2.1.3 Impact of estimator variables
There are many variables that will influence the accuracy or completeness of the testimony of a witness. These variables are estimator variables and therefore not under the control of legal professionals. Knowing their potential influence does help us judge how much weight to place on the information provided by a witness, and also helps us to evaluate whether one witness might be more accurate than another.
Later, you will hear the initial statements provided by our two witnesses to both DI Bullet and DS Sund. When you listen to the evidence, see if you can apply the knowledge you have gained here in order to evaluate it.
Below is a list of some of the key factors that you might want to keep in mind:
- Confidence does not necessarily mean accuracy. Despite her best efforts and being sure she was correct, Jennifer Thompson identified the wrong person.
- Actions may be remembered better than details.
- Variables such as how far the witness was from the crime, what the illumination was and how long the witness was exposed to the event and the perpetrators can all have an effect on the accuracy of witness testimony.
- People are generally not good at judging either time or distance – we often overestimate the duration of short events, particularly if the event is complex.
- We tend to be poor at dating events – forward telescoping means we often assign a date that is too recent.
- Estimates of height and weight are not accurate – we have a tendency to underestimate above-average characteristics and overestimate below-average characteristics. The witness’ own height and weight might be used as an anchor against which the height or weight of others are estimated. This means it is a good idea to ask for relative judgements, e.g. how tall was the perpetrator in relation to the doorway?
- The gender of the witness may impact upon the evidence provided, but its influence is by no means clear-cut.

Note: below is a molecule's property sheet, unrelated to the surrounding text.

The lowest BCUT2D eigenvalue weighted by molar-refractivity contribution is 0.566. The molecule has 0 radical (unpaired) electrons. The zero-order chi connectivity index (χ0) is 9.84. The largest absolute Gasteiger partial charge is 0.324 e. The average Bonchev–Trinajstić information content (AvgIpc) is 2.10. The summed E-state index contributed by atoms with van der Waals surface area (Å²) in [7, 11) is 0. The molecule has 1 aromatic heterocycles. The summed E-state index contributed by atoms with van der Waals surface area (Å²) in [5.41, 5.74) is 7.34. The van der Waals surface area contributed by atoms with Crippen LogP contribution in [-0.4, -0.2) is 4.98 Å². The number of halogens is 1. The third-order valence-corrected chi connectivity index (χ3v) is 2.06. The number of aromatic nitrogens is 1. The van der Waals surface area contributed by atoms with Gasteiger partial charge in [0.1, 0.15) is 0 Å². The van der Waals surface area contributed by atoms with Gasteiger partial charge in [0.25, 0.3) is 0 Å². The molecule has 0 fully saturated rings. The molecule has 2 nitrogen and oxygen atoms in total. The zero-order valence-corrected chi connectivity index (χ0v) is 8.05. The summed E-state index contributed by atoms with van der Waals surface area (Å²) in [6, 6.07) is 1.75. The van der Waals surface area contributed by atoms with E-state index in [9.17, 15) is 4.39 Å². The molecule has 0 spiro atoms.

- Age can have an effect. Over the age of 70, hearing, vision and attention decline, and children will generally provide less information and be less accurate than adults.
You also heard about the potential problems of co-witnessing. This does not fit the estimator/system variable distinction very well, as it is partly, but not entirely, under the control of the police:
- Co-witnessing – allowing witnesses to talk to one another, including interviewing them together, will lead to considerable convergence in their testimonies. Witnesses can form a memory of something happening from listening and talking to another witness. So, consistency in testimony is to be expected if the witnesses have had a chance to share memories. Such consistency should not be seen as confirming the facts reported.
In addition, remember that the way in which a question is asked can have a dramatic effect on the response of a witness. We’ll look at questioning later on, but for now remember that the question ‘Who is it?’ tends to make a witness select someone from an identity parade because the question implies the perpetrator is present, and therefore, that the witness should choose someone. When evaluating the witness statements, consider how the detectives ask their questions. Are they giving the witness the opportunity to respond based on their own memories, or are they suggesting the answer to the witness?
In the next sections, you’ll find out about the crime committed and hear the witness statements taken by the two detectives, DI Bullet and DS Sund. First take a look at the timeline of the crime and police response:
Timeline of the crime and police response
16:24, Wednesday afternoon – the police receive a number of emergency calls reporting a possible armed robbery in progress.
Three are from people working in office buildings adjacent to where the crime is taking place who report hearing gun fire; one is from a pedestrian passing by the end of the road who sees an armed, masked man run past; and one is from a car driver who narrowly avoids a collision with a speeding car.
16:26 – An initial response unit is dispatched to the location reported in the emergency calls.
16:32 – The police receive a call from a mobile phone from two eyewitnesses to the crime, who confirm an armed robbery has taken place and also that the robbers kidnapped a young woman, called Liz, a friend of the witnesses who was with them when the crime started.
16:36 – The initial response unit arrives at the crime scene. The two eyewitnesses who made the call are still there, but the robbers have clearly left. The street in which the crime took place is cordoned off.
16:48 – A detective from the Criminal Investigation Department (CID), Detective Inspector Jake Bullet, arrives at the crime scene and, after a brief conversation with the officers already there, talks to and obtains an initial statement from the two eyewitnesses.